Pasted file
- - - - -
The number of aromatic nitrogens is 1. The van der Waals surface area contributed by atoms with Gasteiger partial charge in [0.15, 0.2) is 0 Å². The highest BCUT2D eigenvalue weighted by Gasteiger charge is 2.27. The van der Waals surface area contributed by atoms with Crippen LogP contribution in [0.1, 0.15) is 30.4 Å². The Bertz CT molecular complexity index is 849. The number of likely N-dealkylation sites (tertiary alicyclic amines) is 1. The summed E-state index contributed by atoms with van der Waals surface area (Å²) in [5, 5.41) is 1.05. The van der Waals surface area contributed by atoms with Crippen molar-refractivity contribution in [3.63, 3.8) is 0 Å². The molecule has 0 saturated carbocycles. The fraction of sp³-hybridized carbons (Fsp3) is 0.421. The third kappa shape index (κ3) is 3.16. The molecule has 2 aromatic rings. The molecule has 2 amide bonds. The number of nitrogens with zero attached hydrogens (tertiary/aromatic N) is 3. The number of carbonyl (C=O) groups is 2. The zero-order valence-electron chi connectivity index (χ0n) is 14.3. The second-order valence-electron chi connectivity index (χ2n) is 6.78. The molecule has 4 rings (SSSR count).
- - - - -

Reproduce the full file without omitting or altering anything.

The number of aromatic nitrogens is 1. The van der Waals surface area contributed by atoms with Gasteiger partial charge in [0.15, 0.2) is 0 Å². The highest BCUT2D eigenvalue weighted by Gasteiger charge is 2.27. The van der Waals surface area contributed by atoms with Crippen LogP contribution in [0.1, 0.15) is 30.4 Å². The Bertz CT molecular complexity index is 849. The number of likely N-dealkylation sites (tertiary alicyclic amines) is 1. The summed E-state index contributed by atoms with van der Waals surface area (Å²) in [5, 5.41) is 1.05. The van der Waals surface area contributed by atoms with Crippen molar-refractivity contribution in [3.63, 3.8) is 0 Å². The molecule has 0 saturated carbocycles. The fraction of sp³-hybridized carbons (Fsp3) is 0.421. The third kappa shape index (κ3) is 3.16. The molecule has 2 aromatic rings. The molecule has 2 amide bonds. The number of nitrogens with zero attached hydrogens (tertiary/aromatic N) is 3. The number of carbonyl (C=O) groups is 2. The zero-order valence-electron chi connectivity index (χ0n) is 14.3. The second-order valence-electron chi connectivity index (χ2n) is 6.78. The molecule has 4 rings (SSSR count).